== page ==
Dobre also points to the ag backlog being flat for the first time since fiscal year 2013. This he calls a “big deal.”

He explains, “Backlog stabilization is not only an indicator for demand but it is an indicator for future margin potential as production levels stabilize.”

Dealers on the Move

This week’s Dealers on the Move are Blanchard Equipment and Ag-Pro Companies.

Blanchard Equipment, a John Deere dealership group based in Augusta, Ga., acquired Derrick Equipment, adding 3 locations in Aiken, Newberry and Ridge Spring, S.C. The dealership now has a total of 15 stores.

Ag-Pro Companies opened its newest location in Seneca, S.C. The John Deere dealership group now has 36 total locations across Georgia, Florida, South Carolina and Texas. This store will focus on equipment sales for homeowners and hobby farmers.

An Amazon Approach to Online Opportunity

It’s no secret that consumer shopping tendencies are trending toward online purchases, but one of the more staggering numbers reported by USA Today is that Amazon shipped more than 1 billion items worldwide this holiday season.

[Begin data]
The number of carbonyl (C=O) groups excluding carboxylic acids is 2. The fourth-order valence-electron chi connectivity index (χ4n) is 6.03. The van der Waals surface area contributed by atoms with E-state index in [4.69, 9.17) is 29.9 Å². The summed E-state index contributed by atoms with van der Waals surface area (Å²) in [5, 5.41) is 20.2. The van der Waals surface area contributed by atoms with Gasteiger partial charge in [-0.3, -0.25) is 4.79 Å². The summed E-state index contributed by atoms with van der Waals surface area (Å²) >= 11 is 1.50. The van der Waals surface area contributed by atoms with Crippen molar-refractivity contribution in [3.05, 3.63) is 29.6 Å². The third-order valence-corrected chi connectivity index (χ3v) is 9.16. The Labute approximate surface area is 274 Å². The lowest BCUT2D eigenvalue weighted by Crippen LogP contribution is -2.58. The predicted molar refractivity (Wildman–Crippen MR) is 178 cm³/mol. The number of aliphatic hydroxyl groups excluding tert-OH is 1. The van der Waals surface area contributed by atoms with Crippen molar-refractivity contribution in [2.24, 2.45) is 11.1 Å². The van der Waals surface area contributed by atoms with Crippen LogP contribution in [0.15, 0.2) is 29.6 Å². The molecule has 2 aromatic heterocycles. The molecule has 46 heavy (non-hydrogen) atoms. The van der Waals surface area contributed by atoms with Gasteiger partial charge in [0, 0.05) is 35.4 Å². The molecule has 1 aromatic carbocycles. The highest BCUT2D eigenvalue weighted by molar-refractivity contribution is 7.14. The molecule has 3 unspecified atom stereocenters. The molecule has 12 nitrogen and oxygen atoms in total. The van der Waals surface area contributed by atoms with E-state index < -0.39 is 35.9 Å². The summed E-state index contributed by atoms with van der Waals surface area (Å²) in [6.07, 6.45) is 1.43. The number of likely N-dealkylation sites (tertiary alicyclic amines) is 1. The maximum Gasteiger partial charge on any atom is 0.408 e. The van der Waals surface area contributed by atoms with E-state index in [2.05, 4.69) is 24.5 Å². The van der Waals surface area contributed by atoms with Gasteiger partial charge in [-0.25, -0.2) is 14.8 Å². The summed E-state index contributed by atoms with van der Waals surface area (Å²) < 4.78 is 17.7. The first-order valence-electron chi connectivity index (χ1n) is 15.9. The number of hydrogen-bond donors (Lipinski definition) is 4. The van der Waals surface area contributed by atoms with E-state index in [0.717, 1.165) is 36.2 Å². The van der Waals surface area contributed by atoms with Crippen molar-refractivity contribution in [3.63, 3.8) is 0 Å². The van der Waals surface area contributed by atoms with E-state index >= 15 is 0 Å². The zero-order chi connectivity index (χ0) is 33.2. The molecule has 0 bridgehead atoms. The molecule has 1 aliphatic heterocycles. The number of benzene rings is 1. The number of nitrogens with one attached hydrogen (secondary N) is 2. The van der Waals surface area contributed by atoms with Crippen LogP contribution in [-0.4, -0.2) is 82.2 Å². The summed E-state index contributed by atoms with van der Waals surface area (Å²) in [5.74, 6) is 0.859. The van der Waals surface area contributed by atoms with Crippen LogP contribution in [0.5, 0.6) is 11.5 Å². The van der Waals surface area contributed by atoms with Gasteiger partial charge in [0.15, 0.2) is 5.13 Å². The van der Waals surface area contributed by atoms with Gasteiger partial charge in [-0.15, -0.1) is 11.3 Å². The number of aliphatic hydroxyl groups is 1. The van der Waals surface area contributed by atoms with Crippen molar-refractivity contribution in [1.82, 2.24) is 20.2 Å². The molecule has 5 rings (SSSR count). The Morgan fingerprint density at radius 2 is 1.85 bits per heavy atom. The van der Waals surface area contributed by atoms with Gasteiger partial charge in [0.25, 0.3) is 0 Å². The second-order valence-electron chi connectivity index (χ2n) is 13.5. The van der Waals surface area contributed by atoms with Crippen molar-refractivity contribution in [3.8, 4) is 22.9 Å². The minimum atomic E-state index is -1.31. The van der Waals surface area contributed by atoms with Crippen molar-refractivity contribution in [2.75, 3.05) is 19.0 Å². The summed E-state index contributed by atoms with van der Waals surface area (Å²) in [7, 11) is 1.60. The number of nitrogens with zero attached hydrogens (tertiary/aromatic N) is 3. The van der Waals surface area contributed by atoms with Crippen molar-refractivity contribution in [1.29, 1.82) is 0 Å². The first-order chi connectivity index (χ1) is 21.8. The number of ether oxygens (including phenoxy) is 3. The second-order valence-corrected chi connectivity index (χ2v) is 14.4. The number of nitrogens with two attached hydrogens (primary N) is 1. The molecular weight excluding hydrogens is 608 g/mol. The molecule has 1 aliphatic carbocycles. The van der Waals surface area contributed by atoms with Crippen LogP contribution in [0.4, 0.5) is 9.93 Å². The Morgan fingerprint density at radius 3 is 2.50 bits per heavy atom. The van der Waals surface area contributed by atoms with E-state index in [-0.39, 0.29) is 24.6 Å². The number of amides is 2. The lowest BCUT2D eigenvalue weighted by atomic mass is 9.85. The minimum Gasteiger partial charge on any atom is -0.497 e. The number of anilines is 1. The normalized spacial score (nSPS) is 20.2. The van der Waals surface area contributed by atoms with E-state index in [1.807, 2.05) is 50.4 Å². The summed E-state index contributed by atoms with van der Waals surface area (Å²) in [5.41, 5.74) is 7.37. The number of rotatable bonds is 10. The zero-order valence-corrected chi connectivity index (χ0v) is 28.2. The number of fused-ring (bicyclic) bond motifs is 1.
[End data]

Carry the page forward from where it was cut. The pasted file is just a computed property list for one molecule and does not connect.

Simplicity and convenience are two of the benefits that come with shopping online. But these assets can also be valuable selling points to attract tech-savvy customers.

While farm equipment dealerships don’t have the reach of Amazon, that doesn’t mean companies can’t incorporate mobile retail practices to offer a more comprehensive suite of precision services and products.

Building a recognizable and reliable online presence can provide another avenue for ag technology sales, while also building customer trust, says Kevin Depies, part of the sales and management team with Ritchie Implement in Cobb., Wis.

“We’ve all identified that the consumers are trying to do more and more themselves, do more purchasing themselves, less business hour decisions. And the comment kept coming up to make it as easy as Amazon. So we discussed if there’s opportunities to streamline our systems for parts, parts lookup, something similar to My Shed that Case IH offers, but directly link to the dealership level where a customer can confidently pick a part online, order it and consistently know they’re getting the right product to them, be more like Amazon, so to speak.”